Computer 38 may be essentially any commercially available minicomputer, implemented in the preferred embodiment with a PDP-11/34 minicomputer, available from Digital Equipment Corporation, Maynard, Mass. User access to the computer 38 is provided by means of a display terminal 40, such as a Tektronix 4006 display terminal obtainable from Tektronix, Inc., Beaverton, Oreg. The display terminal 40 is connected to computer 38 by line 42. Computer 38 carries out analysis of data supplied by the camera interface circuits 32 on line 36. Terminal 40 is used to display results of operations carried out on image data supplied to computer 38 on line 36 and allow user access to computer 38.
Outputs from the computer 38, based on the data analysis, are supplied on line 44 to controller 46. Line 44 is desirably implemented as a 1200-Baud, RS 232 type serial line. Controller 46 is connected to the stepping motors 12, 14 and 20 by lines 48, 50 and 52, respectively, to control positioning of the x-y table 10 and the welding gun 18. The controller 46, in a preferred embodiment, is implemented by a Summit Engineering model 8138 controller. Line 54 further connects the controller 46 to a welding power source 56, such as a Miller Electric Model 330 ABT constant current welding power source, which is connected to the welding gun 18 by line 58.
The system shown in FIG. 1 provides control signals to direct the motion of welding gun 18. These control signals are created by a computer program in computer 38, which program analyzes the electrical image supplied by television camera 28. Television camera 28 looks at the area of workpiece 16 containing the joint between the parts being welded. Further details on the image analysis program are provided by the above-referenced Kremers and Bolles patent application.
An embodiment of apparatus in accordance with the invention for acquiring the television image to be analyzed in the system of FIG. 1 is shown in FIG. 2. As in FIG. 1, the light source 24 projects a pattern 26 of known configuration on the workpiece 16. Light source 24 is shown in FIG. 2 as a xenon electronically controlled flash unit. As shown, the pattern 26 may comprise a plurality of parallel light bars 100, with two of the light bars 100 having a different spacing between them and constituting reference light bars. Television camera 28 is focused on the portion of workpiece 16 illuminated by the light pattern 26, and the television camera 28 receives reflected light from the pattern 26. Camera 28 also receives reflected light from welding arc 102, produced by welding gun 18, but the camera 28 is positioned sufficiently ahead of the welding arc 102, so that it does not receive light directly from the arc. Camera 28 is implemented as a General Electric model TN 2500 camera with resolution of 241 by 241 picture elements in stored image photocells, indicated at 104. The photocell array 104 is connected to camera control circuits 106 by line 108. The camera control circuit 106 also receives a timing signal input on line 110 from a chopper, to be discussed below in connection with FIG. 3. Camera control circuit 106 supplies image and timing signals on line 112 to camera interface circuit 32. The camera interface circuit 32 supplies image signals on line 36 to computer 38. The camera interface circuit 32 also supplies timing signals on line 114 to power supply 116, which supplies output pulses on line 118 to energize light source 24. Computer 38 supplies control signals on line 44 to activate controller 46 for positioning workpiece 16 relative to the welding gun 18, camera 28 and light source 24 (see also FIG. 1).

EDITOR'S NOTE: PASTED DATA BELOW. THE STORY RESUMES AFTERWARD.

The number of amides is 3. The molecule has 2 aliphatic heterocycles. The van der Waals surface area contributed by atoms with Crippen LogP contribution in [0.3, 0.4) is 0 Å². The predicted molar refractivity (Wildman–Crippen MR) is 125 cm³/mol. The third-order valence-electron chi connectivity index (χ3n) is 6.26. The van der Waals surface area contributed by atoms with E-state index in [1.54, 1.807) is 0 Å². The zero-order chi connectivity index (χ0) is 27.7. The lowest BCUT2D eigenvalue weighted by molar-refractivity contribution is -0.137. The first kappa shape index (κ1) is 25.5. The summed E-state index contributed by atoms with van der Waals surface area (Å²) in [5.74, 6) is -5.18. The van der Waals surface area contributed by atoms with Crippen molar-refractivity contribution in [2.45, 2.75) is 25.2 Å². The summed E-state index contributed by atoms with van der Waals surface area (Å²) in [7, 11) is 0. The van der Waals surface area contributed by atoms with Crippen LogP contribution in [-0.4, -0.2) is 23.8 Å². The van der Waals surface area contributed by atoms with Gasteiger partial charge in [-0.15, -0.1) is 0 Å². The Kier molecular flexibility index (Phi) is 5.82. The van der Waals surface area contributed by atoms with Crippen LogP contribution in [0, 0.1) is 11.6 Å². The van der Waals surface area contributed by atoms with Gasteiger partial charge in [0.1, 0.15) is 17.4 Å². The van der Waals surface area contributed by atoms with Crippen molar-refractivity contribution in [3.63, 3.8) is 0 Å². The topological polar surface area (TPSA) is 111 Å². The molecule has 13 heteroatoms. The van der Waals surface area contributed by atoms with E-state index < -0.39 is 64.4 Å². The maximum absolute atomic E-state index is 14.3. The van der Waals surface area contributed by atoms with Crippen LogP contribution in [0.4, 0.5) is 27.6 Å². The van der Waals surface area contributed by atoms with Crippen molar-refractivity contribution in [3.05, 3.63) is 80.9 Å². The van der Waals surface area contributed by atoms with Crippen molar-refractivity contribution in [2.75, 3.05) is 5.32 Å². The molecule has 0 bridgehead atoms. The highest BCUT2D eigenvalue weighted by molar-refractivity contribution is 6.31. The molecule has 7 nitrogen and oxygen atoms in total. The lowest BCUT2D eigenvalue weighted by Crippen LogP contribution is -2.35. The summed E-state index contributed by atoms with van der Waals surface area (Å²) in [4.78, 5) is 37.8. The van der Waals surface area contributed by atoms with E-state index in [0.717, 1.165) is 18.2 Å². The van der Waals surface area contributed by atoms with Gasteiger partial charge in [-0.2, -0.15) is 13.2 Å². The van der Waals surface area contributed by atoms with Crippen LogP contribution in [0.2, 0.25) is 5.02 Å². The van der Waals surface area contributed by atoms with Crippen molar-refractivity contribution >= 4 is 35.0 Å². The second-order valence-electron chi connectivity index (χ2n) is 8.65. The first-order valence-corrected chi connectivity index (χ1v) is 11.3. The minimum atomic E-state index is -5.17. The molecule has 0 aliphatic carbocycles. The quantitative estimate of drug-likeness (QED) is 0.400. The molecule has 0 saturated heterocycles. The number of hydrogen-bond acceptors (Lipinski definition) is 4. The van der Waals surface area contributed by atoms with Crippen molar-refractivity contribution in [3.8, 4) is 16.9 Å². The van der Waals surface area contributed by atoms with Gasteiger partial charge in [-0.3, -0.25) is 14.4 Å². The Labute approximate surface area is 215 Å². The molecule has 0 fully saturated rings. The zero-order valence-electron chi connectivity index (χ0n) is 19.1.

FIG. 3 shows how the commercially available General Electric TN 2500 television camera 28 has been modified to operate in accordance with this invention. In place of the usual camera lens provided with the General Electric TN 2500 camera 28, a light-tight box 120 is provided, containing a set of relay lenses 122 to focus images on photocell array 104. A chopper wheel 124 is mounted below relay lens system 122 and is driven by a 30 revolution per second (RPS) chopper motor 126. Lens 128 of the type usually provided with the General Electric TN 2500 camera is positioned below chopper wheel 124 to direct images from workpiece 16 through aperture 130 in the chopper wheel 124, as the aperture 130 rotates into position between lens 128 and relay lens system 122. A shade 132 is provided for lens 128 to minimize the amount of scattered arc light directly entering the camera lens 128, and also allow the camera to be focused closer to the welding arc without receiving arc light directly. Aperture 130 is typically in position to provide an image to photocell array 104 for about 1 millisecond for each rotation of chopper wheel 124.